Purposive Rambling

the journey is the reward.

Archive for the ‘Coursework’ Category

Writing Reviews

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There’s a discussion going on over at scatterplot about the ethics of letting grad students help out with paper reviews. It seems that the general consensus is that you should ask the editor to be safe, and that it’s an incredibly important socialization experience for grad students. As a grad student, I wholeheartedly agree with this last point.

Last semester I took a course that was all about the writing process. All students in our program are required to take the course at least once, and many end up taking it multiple times. Everyone comes in with a work-in-progress, and one of the goals is to get the paper in publishable-shape by the end of the semester. My paper is not quite there, but it will be soon, and it has come a LONG way since the beginning of last semester. Along with working on our own papers and giving each other feedback, we also talked about the basics of writing academically, the difficulties of writing, and what the publishing process is like.

As part of our discussion on getting published, we did some reviewing. Our professor received permission from a colleague to share her journey to getting a paper published. This colleague allowed us to see all of the drafts, reviews of those drafts, and her/his comments back to reviewers. Before we saw others’ reviews, though, we wrote our own. I had no idea what a review was supposed to look like. And my first stab at it was pretty terrible. I found out that I was way too nit-picky. I wanted to point out every little thing that I wished the author would change. When I stepped back from it and thought about how I would react to a review like the one I had just written, I realized I was being pretty harsh. It wasn’t my paper, and there should be some room for your own style.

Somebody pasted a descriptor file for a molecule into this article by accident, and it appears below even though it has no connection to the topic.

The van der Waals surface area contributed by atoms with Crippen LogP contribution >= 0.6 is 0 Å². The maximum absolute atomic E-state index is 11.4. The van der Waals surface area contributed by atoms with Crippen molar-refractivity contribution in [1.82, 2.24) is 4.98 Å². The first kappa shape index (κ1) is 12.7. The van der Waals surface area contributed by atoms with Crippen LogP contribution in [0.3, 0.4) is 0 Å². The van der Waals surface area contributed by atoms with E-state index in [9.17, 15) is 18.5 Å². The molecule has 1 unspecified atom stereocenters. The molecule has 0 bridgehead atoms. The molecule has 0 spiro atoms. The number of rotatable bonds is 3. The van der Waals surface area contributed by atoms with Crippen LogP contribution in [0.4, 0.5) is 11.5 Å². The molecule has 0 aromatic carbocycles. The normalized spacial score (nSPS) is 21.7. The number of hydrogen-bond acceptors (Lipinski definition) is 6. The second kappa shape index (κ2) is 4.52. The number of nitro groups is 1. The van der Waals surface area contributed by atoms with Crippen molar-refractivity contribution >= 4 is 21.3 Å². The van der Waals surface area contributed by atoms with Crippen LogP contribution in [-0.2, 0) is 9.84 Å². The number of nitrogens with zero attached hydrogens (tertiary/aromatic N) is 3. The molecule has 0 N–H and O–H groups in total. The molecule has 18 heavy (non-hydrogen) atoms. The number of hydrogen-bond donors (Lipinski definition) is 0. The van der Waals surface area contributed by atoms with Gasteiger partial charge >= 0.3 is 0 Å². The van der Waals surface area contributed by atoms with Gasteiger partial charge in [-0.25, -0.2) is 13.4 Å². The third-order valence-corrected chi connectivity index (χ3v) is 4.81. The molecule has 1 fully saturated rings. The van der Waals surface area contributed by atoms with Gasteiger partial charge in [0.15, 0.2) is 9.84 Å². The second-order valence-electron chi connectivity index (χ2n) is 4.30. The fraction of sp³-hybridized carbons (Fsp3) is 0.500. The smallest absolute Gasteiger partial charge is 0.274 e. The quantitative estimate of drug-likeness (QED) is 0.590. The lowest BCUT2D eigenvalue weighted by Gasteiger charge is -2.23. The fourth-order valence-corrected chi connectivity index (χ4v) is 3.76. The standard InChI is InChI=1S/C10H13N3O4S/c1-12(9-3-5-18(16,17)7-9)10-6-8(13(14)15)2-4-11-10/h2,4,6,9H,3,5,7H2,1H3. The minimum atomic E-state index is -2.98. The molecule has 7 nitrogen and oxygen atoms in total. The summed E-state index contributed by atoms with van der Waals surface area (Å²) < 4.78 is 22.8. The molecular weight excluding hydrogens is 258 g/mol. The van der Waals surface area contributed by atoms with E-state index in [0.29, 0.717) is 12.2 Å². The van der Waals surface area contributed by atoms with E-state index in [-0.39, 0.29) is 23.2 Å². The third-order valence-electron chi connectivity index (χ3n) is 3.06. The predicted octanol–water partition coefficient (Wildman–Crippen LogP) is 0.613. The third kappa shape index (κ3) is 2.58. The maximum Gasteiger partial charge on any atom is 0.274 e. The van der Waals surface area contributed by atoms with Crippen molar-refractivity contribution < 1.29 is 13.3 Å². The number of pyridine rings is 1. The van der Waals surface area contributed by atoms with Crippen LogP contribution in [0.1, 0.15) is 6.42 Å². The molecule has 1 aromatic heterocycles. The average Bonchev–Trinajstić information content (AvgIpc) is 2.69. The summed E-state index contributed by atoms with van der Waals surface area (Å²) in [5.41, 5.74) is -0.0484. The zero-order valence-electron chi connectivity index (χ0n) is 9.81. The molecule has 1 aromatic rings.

The reviewer’s job is more about determining whether the paper makes a contribution and whether it is free of big theoretical, methodological, and analytical gaps and flaws. Writing our own reviews and then being able to compare them to the actual reviews for that paper, and then seeing all the work that this author had to do to move forward from the reviews was incredible. Seeing the process from start to finish really demystifies it. It’s easy to feel inadequate when you just read the final published product, but no papers start off that way. They have a long journey from conception to publication.

After doing the fake review, I was asked to do a real review for a journal. I felt so much more prepared and confident in my ability to comment on this paper after having had this class last semester. I really enjoyed doing the review. It was really neat to feel like I was playing an instrumental role in making someone else’s scholarship better. I can’t wait to do the next one! But in the meantime, I should probably¬†focus on getting my own paper published.


Written by Lisa

May 29, 2009 at 6:27 pm

Classroom courtesy: Not just for undergrads

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The most common complaints that I hear from grad student assistants and instructors regard undergrad students’ inappropriate behavior in the classroom. They’re texting, reading the newspaper, talking with a friend, listening to music, sleeping, showing up late, etc.